Then following the lead of these children into making connections worldwide through technology, this week I made contact with the Puuya (meaning “life force” or “heart”) Foundation in a remote area in Queensland Australia through an Australian friend of mine. I was able to donate to their foundation proceeds from an event called Didgeridoo Dreaming for Women held by Sound Rivers last fall. One of Puuya’s projects is to encourage youth to participate in ongoing leadership development opportunities, both within and outside the community.

Children, such whizzes at technology, are leading the way to bringing the world closer together. While I often think of technology as cold and distancing, this week, I am increasingly impressed with the creative ways humans, especially youth, find to connect ourselves to each other so that life-affirming songs, causes, and leadership can grow stronger.

May technology be a tool to bring ancient, alive and connected-to-the-earth wisdom from remote places to our modern world, empowering the life force of the planet which is love, not commerce.

On Ritual

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Altar at base of tree (photo credit: Nicki Koethner)

I have participated in many rituals that change people’s lives, including my own. To mark a change that has already happened, to allow the next phase of life to begin, to let go of what is no longer useful, to infuse the sacred into our lives, to allow community to bear witness to our transitions, to honor feelings of gratitude, grief, love, etc.–these are all ways to use ritual.

Indigenous cultures use ceremony and ritual in numerous ways throughout their communal lives. Western culture has a few very proscribed rituals such as graduation, wedding, etc. that are supposed to cover the bases but they do not come close. I am speaking of rituals that are designed to fit where we are at this moment and to help us integrate what we are learning on our life journeys.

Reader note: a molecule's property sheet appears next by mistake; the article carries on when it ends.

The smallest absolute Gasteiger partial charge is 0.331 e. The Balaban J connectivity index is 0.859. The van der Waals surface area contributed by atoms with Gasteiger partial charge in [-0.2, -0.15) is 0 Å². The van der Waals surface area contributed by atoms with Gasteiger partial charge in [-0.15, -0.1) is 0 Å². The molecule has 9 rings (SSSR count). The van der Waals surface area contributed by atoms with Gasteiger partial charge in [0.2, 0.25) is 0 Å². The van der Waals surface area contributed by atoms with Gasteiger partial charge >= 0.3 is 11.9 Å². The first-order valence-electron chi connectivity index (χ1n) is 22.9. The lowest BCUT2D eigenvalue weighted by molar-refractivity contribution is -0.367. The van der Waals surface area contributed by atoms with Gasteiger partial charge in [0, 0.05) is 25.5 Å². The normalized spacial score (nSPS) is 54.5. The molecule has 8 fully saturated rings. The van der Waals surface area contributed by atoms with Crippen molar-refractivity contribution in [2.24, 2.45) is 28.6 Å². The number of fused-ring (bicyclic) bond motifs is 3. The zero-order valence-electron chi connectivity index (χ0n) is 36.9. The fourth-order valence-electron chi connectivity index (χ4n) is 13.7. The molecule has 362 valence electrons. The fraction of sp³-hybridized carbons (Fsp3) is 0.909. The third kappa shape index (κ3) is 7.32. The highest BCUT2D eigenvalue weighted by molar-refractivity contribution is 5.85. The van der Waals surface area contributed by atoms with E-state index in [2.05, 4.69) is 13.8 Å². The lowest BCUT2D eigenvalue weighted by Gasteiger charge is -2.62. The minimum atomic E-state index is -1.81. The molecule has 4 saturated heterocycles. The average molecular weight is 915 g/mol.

In my next novel, Between Here and Hereafter, I have a scene in which the characters have designed and are enacting a ritual for the healing of veterans. You can click here to read an excerpt about a ritual for healing veterans.

The Best Season of Your Life

Snail on persimmon leaf in fall

If your mind isn’t clouded

by unnecessary things,

this is the best season of your life.

                              –Wumen

Last week I heard a discussion by Bernie Krause who wrote The Great Animal Orchestra. To say that he brings to light how visual this culture is and how much we leave the auditory in the back seat is to prove his point that our metaphors are mostly visual. I search for one that is not.  Maybe he amplifies the auditory. One of the most memorable things in his talk was that he played for us a soundscape of a forest recorded both before and after it was selectively logged. The logging company assured everyone that selective logging would have virtually no impact on the ecosystem. Even though the eye couldn’t see the changes, our ears told us how much the ecosystem had deteriorated after the logging. He said, “A soundscape is worth a thousand pictures.”

I have at the same time been reading a book called Seven Thousand Ways to Listen by Mark Nepo. I loved the title and bought it not knowing anything else about it. It has been a wonderful accompaniment to both the Bernie Krause information and teaching the didgeridoo and studying Aboriginal philosophy.

Nepo says, “One of the purposes of listening is to break our self-reference. Listening beyond our own silhouette, each thing we encounter is alive—be it a stone, a dragonfly, a symphony, or a peach.” (p.121) This reminds me of what Jon Young  says about 360 degree listening—that you cannot carry on the same story that may have been repeating itself inside your head when you listen so completely to the world. It takes you out of your own silhouette. The Aboriginals of Australia believe that everything on earth is alive and that we can learn from listening not just to humans but to the rest of the natural world. Teachers abound if only we could stop endlessly listening exclusively to our own stories, take that step out of our minds (clear the clouds) and enter into deep listening.

One of the things that we did at the Didgeridoo Dreaming for Women weekend a few weeks ago at Sea Ranch was to listen until we heard a call and then play to respond to the call. When music comes, not to fill up empty space but is drawn out of the silence, it becomes in essence a dialogue with the world.

Nepo says, “In this way listening becomes a partnership by which we listen and converse with everything. And this conversation with everything—yes through words, but more through presence and attention—becomes the partnership by which we keep everything joined.” (p. 121)

So when our minds are not clouded by unnecessary things, and we can truly listen to what is calling us, we enter into the best season of our lives.